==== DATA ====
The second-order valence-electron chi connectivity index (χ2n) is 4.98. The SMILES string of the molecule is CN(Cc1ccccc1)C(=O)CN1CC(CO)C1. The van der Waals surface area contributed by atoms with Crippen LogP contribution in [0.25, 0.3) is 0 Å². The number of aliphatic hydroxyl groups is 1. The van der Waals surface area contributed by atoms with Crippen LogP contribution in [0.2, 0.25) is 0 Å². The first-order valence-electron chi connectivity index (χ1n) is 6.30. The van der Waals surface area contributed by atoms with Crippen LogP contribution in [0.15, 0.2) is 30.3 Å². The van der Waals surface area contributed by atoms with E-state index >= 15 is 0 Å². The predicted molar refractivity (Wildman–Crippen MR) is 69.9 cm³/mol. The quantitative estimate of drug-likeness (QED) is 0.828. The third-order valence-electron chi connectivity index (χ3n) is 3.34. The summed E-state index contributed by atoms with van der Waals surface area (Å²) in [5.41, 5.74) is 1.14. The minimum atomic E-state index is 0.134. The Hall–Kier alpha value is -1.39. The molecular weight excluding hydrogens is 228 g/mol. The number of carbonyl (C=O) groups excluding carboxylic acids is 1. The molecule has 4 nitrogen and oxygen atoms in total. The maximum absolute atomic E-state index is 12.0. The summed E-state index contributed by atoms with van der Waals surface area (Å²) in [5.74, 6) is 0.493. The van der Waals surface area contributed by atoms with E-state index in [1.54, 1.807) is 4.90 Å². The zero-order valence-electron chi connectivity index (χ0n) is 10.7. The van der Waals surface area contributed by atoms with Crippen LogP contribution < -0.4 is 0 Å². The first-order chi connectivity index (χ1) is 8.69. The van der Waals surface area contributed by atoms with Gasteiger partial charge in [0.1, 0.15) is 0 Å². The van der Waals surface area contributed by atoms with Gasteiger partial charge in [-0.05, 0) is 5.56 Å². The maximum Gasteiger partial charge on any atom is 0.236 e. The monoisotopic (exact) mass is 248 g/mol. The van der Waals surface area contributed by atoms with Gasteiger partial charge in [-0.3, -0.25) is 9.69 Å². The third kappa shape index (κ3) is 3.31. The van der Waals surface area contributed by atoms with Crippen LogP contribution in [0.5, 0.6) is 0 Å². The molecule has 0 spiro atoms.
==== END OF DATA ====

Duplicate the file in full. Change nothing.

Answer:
The second-order valence-electron chi connectivity index (χ2n) is 4.98. The SMILES string of the molecule is CN(Cc1ccccc1)C(=O)CN1CC(CO)C1. The van der Waals surface area contributed by atoms with Crippen LogP contribution in [0.25, 0.3) is 0 Å². The number of aliphatic hydroxyl groups is 1. The van der Waals surface area contributed by atoms with Crippen LogP contribution in [0.2, 0.25) is 0 Å². The first-order valence-electron chi connectivity index (χ1n) is 6.30. The van der Waals surface area contributed by atoms with Crippen LogP contribution in [0.15, 0.2) is 30.3 Å². The van der Waals surface area contributed by atoms with E-state index >= 15 is 0 Å². The predicted molar refractivity (Wildman–Crippen MR) is 69.9 cm³/mol. The quantitative estimate of drug-likeness (QED) is 0.828. The third-order valence-electron chi connectivity index (χ3n) is 3.34. The summed E-state index contributed by atoms with van der Waals surface area (Å²) in [5.41, 5.74) is 1.14. The minimum atomic E-state index is 0.134. The Hall–Kier alpha value is -1.39. The molecular weight excluding hydrogens is 228 g/mol. The number of carbonyl (C=O) groups excluding carboxylic acids is 1. The molecule has 4 nitrogen and oxygen atoms in total. The maximum absolute atomic E-state index is 12.0. The summed E-state index contributed by atoms with van der Waals surface area (Å²) in [5.74, 6) is 0.493. The van der Waals surface area contributed by atoms with E-state index in [1.54, 1.807) is 4.90 Å². The zero-order valence-electron chi connectivity index (χ0n) is 10.7. The van der Waals surface area contributed by atoms with Crippen LogP contribution < -0.4 is 0 Å². The first-order chi connectivity index (χ1) is 8.69. The van der Waals surface area contributed by atoms with Gasteiger partial charge in [0.1, 0.15) is 0 Å². The van der Waals surface area contributed by atoms with Gasteiger partial charge in [-0.05, 0) is 5.56 Å². The maximum Gasteiger partial charge on any atom is 0.236 e. The monoisotopic (exact) mass is 248 g/mol. The van der Waals surface area contributed by atoms with Gasteiger partial charge in [-0.3, -0.25) is 9.69 Å². The third kappa shape index (κ3) is 3.31. The van der Waals surface area contributed by atoms with Crippen LogP contribution in [0.5, 0.6) is 0 Å². The molecule has 0 spiro atoms.